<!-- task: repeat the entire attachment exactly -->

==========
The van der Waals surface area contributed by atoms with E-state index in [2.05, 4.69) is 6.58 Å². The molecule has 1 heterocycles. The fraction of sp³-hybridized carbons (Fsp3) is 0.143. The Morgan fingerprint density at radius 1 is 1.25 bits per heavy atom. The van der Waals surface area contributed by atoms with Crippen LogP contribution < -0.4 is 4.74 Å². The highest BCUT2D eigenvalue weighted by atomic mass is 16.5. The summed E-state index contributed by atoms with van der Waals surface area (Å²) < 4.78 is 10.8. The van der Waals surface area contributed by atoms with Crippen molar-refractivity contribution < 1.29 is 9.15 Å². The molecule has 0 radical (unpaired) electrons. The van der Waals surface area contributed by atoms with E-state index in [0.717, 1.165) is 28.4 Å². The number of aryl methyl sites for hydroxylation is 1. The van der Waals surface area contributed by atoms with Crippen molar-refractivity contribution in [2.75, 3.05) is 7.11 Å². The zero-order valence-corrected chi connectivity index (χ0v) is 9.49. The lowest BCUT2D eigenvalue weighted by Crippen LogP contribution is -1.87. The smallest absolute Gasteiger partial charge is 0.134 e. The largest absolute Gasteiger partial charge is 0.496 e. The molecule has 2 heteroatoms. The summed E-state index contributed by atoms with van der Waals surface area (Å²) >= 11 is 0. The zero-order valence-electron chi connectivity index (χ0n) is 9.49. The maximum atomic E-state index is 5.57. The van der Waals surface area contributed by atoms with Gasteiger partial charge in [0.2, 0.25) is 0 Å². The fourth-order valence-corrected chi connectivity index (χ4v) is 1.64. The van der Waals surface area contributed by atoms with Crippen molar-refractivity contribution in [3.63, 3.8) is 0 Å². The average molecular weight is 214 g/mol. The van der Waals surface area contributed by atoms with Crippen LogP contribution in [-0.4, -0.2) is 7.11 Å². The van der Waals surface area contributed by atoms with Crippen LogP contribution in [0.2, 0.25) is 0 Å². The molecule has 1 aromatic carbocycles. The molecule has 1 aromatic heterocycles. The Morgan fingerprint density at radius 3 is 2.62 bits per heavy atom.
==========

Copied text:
The van der Waals surface area contributed by atoms with E-state index in [2.05, 4.69) is 6.58 Å². The molecule has 1 heterocycles. The fraction of sp³-hybridized carbons (Fsp3) is 0.143. The Morgan fingerprint density at radius 1 is 1.25 bits per heavy atom. The van der Waals surface area contributed by atoms with Crippen LogP contribution < -0.4 is 4.74 Å². The highest BCUT2D eigenvalue weighted by atomic mass is 16.5. The summed E-state index contributed by atoms with van der Waals surface area (Å²) < 4.78 is 10.8. The van der Waals surface area contributed by atoms with Crippen molar-refractivity contribution < 1.29 is 9.15 Å². The molecule has 0 radical (unpaired) electrons. The van der Waals surface area contributed by atoms with E-state index in [0.717, 1.165) is 28.4 Å². The number of aryl methyl sites for hydroxylation is 1. The van der Waals surface area contributed by atoms with Crippen molar-refractivity contribution in [2.75, 3.05) is 7.11 Å². The zero-order valence-corrected chi connectivity index (χ0v) is 9.49. The lowest BCUT2D eigenvalue weighted by Crippen LogP contribution is -1.87. The smallest absolute Gasteiger partial charge is 0.134 e. The largest absolute Gasteiger partial charge is 0.496 e. The molecule has 2 heteroatoms. The summed E-state index contributed by atoms with van der Waals surface area (Å²) >= 11 is 0. The zero-order valence-electron chi connectivity index (χ0n) is 9.49. The maximum atomic E-state index is 5.57. The van der Waals surface area contributed by atoms with Gasteiger partial charge in [0.2, 0.25) is 0 Å². The fourth-order valence-corrected chi connectivity index (χ4v) is 1.64. The van der Waals surface area contributed by atoms with Crippen molar-refractivity contribution in [3.63, 3.8) is 0 Å². The average molecular weight is 214 g/mol. The van der Waals surface area contributed by atoms with Crippen LogP contribution in [-0.4, -0.2) is 7.11 Å². The van der Waals surface area contributed by atoms with Crippen LogP contribution in [0.2, 0.25) is 0 Å². The molecule has 1 aromatic carbocycles. The molecule has 1 aromatic heterocycles. The Morgan fingerprint density at radius 3 is 2.62 bits per heavy atom.